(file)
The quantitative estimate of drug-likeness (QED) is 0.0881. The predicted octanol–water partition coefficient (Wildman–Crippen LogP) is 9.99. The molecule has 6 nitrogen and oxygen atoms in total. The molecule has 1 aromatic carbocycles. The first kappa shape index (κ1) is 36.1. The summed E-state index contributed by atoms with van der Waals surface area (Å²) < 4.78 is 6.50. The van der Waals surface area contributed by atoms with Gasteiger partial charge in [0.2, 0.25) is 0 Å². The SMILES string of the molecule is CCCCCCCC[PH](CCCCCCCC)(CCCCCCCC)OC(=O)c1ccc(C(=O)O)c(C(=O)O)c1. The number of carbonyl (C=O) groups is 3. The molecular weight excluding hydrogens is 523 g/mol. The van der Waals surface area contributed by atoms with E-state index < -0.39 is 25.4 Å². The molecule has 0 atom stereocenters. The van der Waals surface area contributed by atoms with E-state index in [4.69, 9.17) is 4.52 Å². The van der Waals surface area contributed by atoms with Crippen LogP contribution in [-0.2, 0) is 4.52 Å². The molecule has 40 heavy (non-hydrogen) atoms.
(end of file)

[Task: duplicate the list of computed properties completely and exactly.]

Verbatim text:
The quantitative estimate of drug-likeness (QED) is 0.0881. The predicted octanol–water partition coefficient (Wildman–Crippen LogP) is 9.99. The molecule has 6 nitrogen and oxygen atoms in total. The molecule has 1 aromatic carbocycles. The first kappa shape index (κ1) is 36.1. The summed E-state index contributed by atoms with van der Waals surface area (Å²) < 4.78 is 6.50. The van der Waals surface area contributed by atoms with Gasteiger partial charge in [0.2, 0.25) is 0 Å². The SMILES string of the molecule is CCCCCCCC[PH](CCCCCCCC)(CCCCCCCC)OC(=O)c1ccc(C(=O)O)c(C(=O)O)c1. The number of carbonyl (C=O) groups is 3. The molecular weight excluding hydrogens is 523 g/mol. The van der Waals surface area contributed by atoms with E-state index < -0.39 is 25.4 Å². The molecule has 0 atom stereocenters. The van der Waals surface area contributed by atoms with E-state index in [4.69, 9.17) is 4.52 Å². The van der Waals surface area contributed by atoms with Crippen LogP contribution in [-0.2, 0) is 4.52 Å². The molecule has 40 heavy (non-hydrogen) atoms.